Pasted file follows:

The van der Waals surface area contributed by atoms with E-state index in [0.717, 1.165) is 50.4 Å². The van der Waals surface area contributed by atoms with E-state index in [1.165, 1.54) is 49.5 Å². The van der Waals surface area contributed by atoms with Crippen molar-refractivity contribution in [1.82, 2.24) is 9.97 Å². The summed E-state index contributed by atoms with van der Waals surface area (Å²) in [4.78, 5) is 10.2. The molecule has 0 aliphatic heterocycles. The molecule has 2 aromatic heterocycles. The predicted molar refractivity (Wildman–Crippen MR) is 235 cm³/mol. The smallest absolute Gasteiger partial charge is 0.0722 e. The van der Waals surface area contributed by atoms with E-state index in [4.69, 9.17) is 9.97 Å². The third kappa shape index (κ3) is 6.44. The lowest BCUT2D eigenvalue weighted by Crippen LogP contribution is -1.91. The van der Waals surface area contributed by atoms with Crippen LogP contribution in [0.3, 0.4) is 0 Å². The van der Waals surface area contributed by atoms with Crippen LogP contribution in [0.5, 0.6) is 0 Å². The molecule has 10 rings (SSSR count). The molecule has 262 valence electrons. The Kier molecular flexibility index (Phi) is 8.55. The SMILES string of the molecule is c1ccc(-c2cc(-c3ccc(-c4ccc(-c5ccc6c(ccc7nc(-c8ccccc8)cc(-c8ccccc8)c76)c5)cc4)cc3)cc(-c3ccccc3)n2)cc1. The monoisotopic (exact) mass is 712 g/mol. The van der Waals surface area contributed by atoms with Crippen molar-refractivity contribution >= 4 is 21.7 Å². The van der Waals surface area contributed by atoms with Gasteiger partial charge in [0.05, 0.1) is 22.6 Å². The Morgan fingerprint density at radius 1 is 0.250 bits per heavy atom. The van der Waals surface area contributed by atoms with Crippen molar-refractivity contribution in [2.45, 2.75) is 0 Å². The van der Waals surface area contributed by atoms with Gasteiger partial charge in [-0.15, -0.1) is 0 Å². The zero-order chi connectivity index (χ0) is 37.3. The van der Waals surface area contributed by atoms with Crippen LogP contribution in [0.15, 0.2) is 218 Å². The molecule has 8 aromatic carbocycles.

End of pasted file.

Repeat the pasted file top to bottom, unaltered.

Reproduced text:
The van der Waals surface area contributed by atoms with E-state index in [0.717, 1.165) is 50.4 Å². The van der Waals surface area contributed by atoms with E-state index in [1.165, 1.54) is 49.5 Å². The van der Waals surface area contributed by atoms with Crippen molar-refractivity contribution in [1.82, 2.24) is 9.97 Å². The summed E-state index contributed by atoms with van der Waals surface area (Å²) in [4.78, 5) is 10.2. The molecule has 0 aliphatic heterocycles. The molecule has 2 aromatic heterocycles. The predicted molar refractivity (Wildman–Crippen MR) is 235 cm³/mol. The smallest absolute Gasteiger partial charge is 0.0722 e. The van der Waals surface area contributed by atoms with E-state index in [4.69, 9.17) is 9.97 Å². The third kappa shape index (κ3) is 6.44. The lowest BCUT2D eigenvalue weighted by Crippen LogP contribution is -1.91. The van der Waals surface area contributed by atoms with Crippen LogP contribution in [0.3, 0.4) is 0 Å². The van der Waals surface area contributed by atoms with Crippen LogP contribution in [0.5, 0.6) is 0 Å². The molecule has 10 rings (SSSR count). The molecule has 262 valence electrons. The Kier molecular flexibility index (Phi) is 8.55. The SMILES string of the molecule is c1ccc(-c2cc(-c3ccc(-c4ccc(-c5ccc6c(ccc7nc(-c8ccccc8)cc(-c8ccccc8)c76)c5)cc4)cc3)cc(-c3ccccc3)n2)cc1. The monoisotopic (exact) mass is 712 g/mol. The van der Waals surface area contributed by atoms with Crippen molar-refractivity contribution >= 4 is 21.7 Å². The van der Waals surface area contributed by atoms with Gasteiger partial charge in [0.05, 0.1) is 22.6 Å². The Morgan fingerprint density at radius 1 is 0.250 bits per heavy atom. The van der Waals surface area contributed by atoms with Crippen molar-refractivity contribution in [2.45, 2.75) is 0 Å². The van der Waals surface area contributed by atoms with Gasteiger partial charge in [-0.15, -0.1) is 0 Å². The zero-order chi connectivity index (χ0) is 37.3. The van der Waals surface area contributed by atoms with Crippen LogP contribution in [0.15, 0.2) is 218 Å². The molecule has 8 aromatic carbocycles.